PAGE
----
What's New?


Announcing point-and-click access to Amazon RDS database logs

We are pleased to announce a significantly easier way for you to monitor a number of log files generated by your Amazon RDS DB Instances. You so far had the option to monitor most of these database logs by querying the database. You can now view database log files directly using the AWS Management Console or download them using Amazon RDS APIs to diagnose, trouble shoot and fix database configuration or performance issues. This functionality is available for all the database engines supported by Amazon RDS -- MySQL, Oracle and SQL Server.

You have three different ways to access the log files using the AWS Management Console or Amazon RDS APIs:

  • View: You can view the content of a log file as of a point in time in the AWS Management Console. Just navigate to the "logs" section corresponding to your DB Instance, select the log file you are interested in and click "View".
  • Watch: You can obtain real time updates to log files directly using the AWS Management Console. Just navigate to the "logs" section corresponding to your DB Instance, select the log file you are interested in and click "Watch". You will then be able to see the last few lines of the log file and any ongoing updates being made by the database engine as they occur.
  • Download: You can use the rds-download-db-logfile command to download the content of your log files. Note that this functionality is not currently available through the AWS Management Console. Visit the Downloading a Database Log File section of the Amazon RDS User Guide to learn more.

The type of log files available through this functionality by database engine are as follows:

  • MySQL: You can monitor MySQL Error Log, Slow Query Log and General Log directly through the AWS Management Console or Amazon RDS APIs. While the MySQL Error Log is generated by default, you need to configure DB Parameter Groups to enable the generation of Slow Query and General Logs to the file system. All these log files are rotated every hour and only the files corresponding to the last 24 hours are retained. Visit the Working with MySQL Database Log Files section of the User Guide to learn more.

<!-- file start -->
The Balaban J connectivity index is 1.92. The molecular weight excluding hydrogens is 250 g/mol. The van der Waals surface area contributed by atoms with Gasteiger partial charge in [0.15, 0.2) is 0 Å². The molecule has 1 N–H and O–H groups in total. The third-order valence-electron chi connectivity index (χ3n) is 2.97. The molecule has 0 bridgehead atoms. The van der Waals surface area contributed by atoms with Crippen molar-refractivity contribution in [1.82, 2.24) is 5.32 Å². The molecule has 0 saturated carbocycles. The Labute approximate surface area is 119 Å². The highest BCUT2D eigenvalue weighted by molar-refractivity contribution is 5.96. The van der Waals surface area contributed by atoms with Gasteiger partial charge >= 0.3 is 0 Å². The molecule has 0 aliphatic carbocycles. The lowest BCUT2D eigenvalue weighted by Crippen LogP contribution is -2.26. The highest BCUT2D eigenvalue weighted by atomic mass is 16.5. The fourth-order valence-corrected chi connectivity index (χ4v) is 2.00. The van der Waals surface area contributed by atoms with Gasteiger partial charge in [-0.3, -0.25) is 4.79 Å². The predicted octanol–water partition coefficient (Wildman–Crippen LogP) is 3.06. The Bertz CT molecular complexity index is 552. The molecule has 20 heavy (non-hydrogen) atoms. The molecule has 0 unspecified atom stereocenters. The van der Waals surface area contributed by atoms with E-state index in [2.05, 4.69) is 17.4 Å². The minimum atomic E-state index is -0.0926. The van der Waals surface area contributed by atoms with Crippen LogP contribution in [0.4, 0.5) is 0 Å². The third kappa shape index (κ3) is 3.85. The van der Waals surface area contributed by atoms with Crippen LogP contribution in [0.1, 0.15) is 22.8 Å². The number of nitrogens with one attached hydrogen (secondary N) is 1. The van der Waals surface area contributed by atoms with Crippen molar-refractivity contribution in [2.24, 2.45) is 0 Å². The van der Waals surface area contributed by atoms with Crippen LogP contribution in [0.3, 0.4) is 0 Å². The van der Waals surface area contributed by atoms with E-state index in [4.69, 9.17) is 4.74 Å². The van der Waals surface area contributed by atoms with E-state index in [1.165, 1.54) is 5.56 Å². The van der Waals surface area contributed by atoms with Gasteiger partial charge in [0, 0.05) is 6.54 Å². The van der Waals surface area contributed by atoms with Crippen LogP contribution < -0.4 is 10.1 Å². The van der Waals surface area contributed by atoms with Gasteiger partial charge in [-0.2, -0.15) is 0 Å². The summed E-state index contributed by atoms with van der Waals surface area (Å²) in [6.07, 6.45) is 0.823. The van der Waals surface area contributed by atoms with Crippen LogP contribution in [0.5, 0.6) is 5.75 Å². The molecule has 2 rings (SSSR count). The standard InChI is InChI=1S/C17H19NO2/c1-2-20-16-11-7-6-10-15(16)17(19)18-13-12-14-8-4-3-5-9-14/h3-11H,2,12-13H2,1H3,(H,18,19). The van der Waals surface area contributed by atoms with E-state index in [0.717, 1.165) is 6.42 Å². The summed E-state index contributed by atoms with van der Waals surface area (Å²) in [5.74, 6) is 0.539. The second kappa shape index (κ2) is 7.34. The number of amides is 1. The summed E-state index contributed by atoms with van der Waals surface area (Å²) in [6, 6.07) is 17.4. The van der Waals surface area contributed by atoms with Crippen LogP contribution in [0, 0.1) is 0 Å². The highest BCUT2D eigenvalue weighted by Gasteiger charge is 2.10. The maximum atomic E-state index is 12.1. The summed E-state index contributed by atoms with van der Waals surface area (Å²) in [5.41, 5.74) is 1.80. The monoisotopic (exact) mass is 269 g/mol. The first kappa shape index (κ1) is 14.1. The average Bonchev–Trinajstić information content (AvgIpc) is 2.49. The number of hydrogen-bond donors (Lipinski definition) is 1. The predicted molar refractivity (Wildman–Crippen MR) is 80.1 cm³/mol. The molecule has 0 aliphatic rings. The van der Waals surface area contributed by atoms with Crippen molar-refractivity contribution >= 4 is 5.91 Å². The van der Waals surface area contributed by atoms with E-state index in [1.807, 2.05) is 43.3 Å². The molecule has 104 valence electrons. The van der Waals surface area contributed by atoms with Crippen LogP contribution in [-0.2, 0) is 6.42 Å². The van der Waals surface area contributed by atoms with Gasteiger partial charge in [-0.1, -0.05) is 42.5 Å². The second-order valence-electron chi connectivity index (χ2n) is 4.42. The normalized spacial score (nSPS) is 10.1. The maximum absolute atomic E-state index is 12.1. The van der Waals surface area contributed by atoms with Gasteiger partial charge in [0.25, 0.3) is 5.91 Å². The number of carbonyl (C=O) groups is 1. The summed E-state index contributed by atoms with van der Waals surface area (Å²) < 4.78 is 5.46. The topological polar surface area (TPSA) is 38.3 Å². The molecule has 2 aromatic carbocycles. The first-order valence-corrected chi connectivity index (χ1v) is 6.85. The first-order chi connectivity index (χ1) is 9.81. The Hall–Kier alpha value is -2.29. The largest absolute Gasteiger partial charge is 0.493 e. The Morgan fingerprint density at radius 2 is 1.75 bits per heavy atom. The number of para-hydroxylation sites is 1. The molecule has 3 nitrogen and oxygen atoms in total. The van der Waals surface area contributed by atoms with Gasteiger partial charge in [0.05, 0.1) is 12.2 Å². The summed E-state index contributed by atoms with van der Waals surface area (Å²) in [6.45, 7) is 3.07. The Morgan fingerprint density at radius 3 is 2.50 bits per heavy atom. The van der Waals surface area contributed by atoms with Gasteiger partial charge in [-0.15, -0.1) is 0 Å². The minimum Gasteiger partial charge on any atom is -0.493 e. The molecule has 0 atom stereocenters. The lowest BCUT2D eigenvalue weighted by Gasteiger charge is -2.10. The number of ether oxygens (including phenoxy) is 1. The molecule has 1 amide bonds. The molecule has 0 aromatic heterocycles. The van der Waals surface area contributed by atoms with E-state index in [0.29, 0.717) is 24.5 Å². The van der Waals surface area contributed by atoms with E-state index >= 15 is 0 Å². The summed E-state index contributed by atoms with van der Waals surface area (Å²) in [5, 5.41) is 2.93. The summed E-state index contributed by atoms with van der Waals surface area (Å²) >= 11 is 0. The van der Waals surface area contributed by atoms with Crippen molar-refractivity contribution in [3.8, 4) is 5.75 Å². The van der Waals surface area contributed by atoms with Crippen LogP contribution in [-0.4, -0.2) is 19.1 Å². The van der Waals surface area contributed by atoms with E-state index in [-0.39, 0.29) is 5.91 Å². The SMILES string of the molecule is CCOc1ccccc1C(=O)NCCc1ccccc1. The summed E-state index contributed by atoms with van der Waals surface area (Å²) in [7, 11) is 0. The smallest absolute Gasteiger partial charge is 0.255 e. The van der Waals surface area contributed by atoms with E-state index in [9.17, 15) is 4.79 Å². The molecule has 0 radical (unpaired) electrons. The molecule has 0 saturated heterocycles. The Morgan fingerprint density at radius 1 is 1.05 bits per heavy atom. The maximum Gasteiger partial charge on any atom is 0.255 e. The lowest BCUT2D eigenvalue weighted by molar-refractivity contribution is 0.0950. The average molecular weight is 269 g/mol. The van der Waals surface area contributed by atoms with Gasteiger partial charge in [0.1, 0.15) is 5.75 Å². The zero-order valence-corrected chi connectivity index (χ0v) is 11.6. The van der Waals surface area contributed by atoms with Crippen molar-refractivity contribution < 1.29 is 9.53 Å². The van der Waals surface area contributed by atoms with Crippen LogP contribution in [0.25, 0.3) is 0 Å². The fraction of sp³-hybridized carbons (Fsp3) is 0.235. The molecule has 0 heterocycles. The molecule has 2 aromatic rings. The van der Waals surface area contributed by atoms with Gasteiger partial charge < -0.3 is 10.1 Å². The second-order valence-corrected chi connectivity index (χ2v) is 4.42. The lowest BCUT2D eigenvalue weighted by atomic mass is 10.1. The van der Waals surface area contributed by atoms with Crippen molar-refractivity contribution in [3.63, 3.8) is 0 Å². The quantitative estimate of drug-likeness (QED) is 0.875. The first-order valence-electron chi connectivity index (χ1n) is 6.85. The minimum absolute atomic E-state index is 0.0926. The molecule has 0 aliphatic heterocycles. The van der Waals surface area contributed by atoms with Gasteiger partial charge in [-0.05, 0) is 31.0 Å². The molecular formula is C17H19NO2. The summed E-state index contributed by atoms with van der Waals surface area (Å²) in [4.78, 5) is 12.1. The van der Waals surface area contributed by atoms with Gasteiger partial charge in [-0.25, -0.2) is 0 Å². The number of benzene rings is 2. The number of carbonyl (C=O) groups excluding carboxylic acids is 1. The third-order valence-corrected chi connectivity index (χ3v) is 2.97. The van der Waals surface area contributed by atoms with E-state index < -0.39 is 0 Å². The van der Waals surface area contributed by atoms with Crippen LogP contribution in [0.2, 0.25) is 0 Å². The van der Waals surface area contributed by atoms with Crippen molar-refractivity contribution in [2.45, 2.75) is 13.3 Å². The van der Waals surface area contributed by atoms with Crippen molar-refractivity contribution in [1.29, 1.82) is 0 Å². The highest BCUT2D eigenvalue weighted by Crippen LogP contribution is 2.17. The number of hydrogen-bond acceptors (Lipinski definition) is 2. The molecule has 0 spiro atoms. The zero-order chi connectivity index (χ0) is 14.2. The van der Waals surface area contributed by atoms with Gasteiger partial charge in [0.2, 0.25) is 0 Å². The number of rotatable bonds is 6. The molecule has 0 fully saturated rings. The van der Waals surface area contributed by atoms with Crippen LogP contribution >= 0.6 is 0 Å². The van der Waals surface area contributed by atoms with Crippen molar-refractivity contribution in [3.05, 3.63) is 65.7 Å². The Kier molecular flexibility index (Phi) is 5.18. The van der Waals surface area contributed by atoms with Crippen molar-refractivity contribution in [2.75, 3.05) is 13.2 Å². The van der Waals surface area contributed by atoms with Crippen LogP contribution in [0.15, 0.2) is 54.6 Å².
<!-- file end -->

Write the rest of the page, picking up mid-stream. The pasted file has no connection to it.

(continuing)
• Oracle: You can access Alert Log and Trace Files directly through the AWS Management Console or Amazon RDS APIs. These files are retained for seven days by default. You can configure the retention period as per your needs. Visit the Working with Oracle Database Log Files section of the User Guide to learn more.
  • SQL Server: You can access Error Log, Agent Log and Trace Files directly through the AWS Management Console or Amazon RDS APIs. These files are retained for seven days by default. You can configure the retention period as per your needs. Visit the Working with SQL Server Database Log Files section of the User Guide to learn more.
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